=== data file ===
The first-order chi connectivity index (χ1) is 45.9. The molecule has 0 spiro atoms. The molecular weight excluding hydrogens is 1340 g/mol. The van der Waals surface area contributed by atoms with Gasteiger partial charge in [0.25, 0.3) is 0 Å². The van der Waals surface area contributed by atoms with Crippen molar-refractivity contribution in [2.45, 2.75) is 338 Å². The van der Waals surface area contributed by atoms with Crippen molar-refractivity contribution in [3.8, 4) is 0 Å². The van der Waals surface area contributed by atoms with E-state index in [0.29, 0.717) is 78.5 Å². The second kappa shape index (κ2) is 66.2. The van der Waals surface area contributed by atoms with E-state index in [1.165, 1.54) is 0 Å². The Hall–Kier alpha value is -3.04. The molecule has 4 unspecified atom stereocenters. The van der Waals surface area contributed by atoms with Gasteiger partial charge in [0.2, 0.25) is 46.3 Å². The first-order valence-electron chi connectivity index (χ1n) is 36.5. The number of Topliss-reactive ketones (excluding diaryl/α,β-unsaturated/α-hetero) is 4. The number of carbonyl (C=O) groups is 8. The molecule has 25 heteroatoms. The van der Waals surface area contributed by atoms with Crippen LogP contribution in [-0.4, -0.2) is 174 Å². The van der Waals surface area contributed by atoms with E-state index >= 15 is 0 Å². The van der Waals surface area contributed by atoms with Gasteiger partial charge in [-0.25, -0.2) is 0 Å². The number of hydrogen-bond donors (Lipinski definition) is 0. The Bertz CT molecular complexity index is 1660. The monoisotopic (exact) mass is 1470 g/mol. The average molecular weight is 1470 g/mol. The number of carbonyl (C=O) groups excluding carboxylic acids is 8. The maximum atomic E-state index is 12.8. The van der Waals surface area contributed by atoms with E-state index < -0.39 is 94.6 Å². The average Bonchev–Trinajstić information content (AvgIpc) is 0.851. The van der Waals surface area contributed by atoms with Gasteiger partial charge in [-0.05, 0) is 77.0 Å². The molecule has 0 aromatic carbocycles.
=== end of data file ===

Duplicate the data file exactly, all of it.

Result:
The first-order chi connectivity index (χ1) is 45.9. The molecule has 0 spiro atoms. The molecular weight excluding hydrogens is 1340 g/mol. The van der Waals surface area contributed by atoms with Gasteiger partial charge in [0.25, 0.3) is 0 Å². The van der Waals surface area contributed by atoms with Crippen molar-refractivity contribution in [2.45, 2.75) is 338 Å². The van der Waals surface area contributed by atoms with Crippen molar-refractivity contribution in [3.8, 4) is 0 Å². The van der Waals surface area contributed by atoms with E-state index in [0.29, 0.717) is 78.5 Å². The second kappa shape index (κ2) is 66.2. The van der Waals surface area contributed by atoms with E-state index in [1.165, 1.54) is 0 Å². The Hall–Kier alpha value is -3.04. The molecule has 4 unspecified atom stereocenters. The van der Waals surface area contributed by atoms with Gasteiger partial charge in [0.2, 0.25) is 46.3 Å². The first-order valence-electron chi connectivity index (χ1n) is 36.5. The number of Topliss-reactive ketones (excluding diaryl/α,β-unsaturated/α-hetero) is 4. The number of carbonyl (C=O) groups is 8. The molecule has 25 heteroatoms. The van der Waals surface area contributed by atoms with Crippen LogP contribution in [-0.4, -0.2) is 174 Å². The van der Waals surface area contributed by atoms with E-state index >= 15 is 0 Å². The van der Waals surface area contributed by atoms with Gasteiger partial charge in [-0.25, -0.2) is 0 Å². The number of hydrogen-bond donors (Lipinski definition) is 0. The Bertz CT molecular complexity index is 1660. The monoisotopic (exact) mass is 1470 g/mol. The average molecular weight is 1470 g/mol. The number of carbonyl (C=O) groups excluding carboxylic acids is 8. The maximum atomic E-state index is 12.8. The van der Waals surface area contributed by atoms with E-state index < -0.39 is 94.6 Å². The average Bonchev–Trinajstić information content (AvgIpc) is 0.851. The van der Waals surface area contributed by atoms with Gasteiger partial charge in [-0.05, 0) is 77.0 Å². The molecule has 0 aromatic carbocycles.